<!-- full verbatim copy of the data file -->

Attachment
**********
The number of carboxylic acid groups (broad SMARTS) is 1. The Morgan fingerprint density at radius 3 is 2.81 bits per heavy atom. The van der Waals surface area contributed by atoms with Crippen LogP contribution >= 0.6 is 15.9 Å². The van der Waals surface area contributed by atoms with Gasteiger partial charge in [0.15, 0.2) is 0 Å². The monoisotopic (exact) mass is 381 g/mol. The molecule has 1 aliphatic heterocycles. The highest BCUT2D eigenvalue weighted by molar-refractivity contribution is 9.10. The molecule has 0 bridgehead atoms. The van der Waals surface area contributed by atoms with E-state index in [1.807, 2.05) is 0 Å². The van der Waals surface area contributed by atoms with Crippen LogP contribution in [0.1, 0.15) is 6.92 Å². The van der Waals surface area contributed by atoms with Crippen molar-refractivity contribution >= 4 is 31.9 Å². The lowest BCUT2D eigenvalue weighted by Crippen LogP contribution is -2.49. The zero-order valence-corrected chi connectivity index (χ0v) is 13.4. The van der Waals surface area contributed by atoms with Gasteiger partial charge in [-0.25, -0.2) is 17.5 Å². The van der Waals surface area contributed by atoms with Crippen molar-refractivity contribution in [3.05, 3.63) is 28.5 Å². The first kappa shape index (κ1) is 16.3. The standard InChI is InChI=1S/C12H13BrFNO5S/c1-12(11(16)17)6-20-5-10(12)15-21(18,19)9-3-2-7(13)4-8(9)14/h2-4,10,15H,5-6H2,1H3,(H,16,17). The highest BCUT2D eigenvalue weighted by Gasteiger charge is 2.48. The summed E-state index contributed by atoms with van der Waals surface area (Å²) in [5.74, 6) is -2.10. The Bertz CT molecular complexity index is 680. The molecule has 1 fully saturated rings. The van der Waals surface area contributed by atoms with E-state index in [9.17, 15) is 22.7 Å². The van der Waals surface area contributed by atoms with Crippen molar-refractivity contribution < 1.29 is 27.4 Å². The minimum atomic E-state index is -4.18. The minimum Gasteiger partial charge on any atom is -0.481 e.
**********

The number of carboxylic acid groups (broad SMARTS) is 1. The Morgan fingerprint density at radius 3 is 2.81 bits per heavy atom. The van der Waals surface area contributed by atoms with Crippen LogP contribution >= 0.6 is 15.9 Å². The van der Waals surface area contributed by atoms with Gasteiger partial charge in [0.15, 0.2) is 0 Å². The monoisotopic (exact) mass is 381 g/mol. The molecule has 1 aliphatic heterocycles. The highest BCUT2D eigenvalue weighted by molar-refractivity contribution is 9.10. The molecule has 0 bridgehead atoms. The van der Waals surface area contributed by atoms with E-state index in [1.807, 2.05) is 0 Å². The van der Waals surface area contributed by atoms with Crippen LogP contribution in [0.1, 0.15) is 6.92 Å². The van der Waals surface area contributed by atoms with Crippen molar-refractivity contribution >= 4 is 31.9 Å². The lowest BCUT2D eigenvalue weighted by Crippen LogP contribution is -2.49. The zero-order valence-corrected chi connectivity index (χ0v) is 13.4. The van der Waals surface area contributed by atoms with Gasteiger partial charge in [-0.25, -0.2) is 17.5 Å². The van der Waals surface area contributed by atoms with Crippen molar-refractivity contribution in [3.05, 3.63) is 28.5 Å². The first kappa shape index (κ1) is 16.3. The standard InChI is InChI=1S/C12H13BrFNO5S/c1-12(11(16)17)6-20-5-10(12)15-21(18,19)9-3-2-7(13)4-8(9)14/h2-4,10,15H,5-6H2,1H3,(H,16,17). The highest BCUT2D eigenvalue weighted by Gasteiger charge is 2.48. The summed E-state index contributed by atoms with van der Waals surface area (Å²) in [5.74, 6) is -2.10. The Bertz CT molecular complexity index is 680. The molecule has 1 fully saturated rings. The van der Waals surface area contributed by atoms with E-state index in [9.17, 15) is 22.7 Å². The van der Waals surface area contributed by atoms with Crippen molar-refractivity contribution < 1.29 is 27.4 Å². The minimum atomic E-state index is -4.18. The minimum Gasteiger partial charge on any atom is -0.481 e.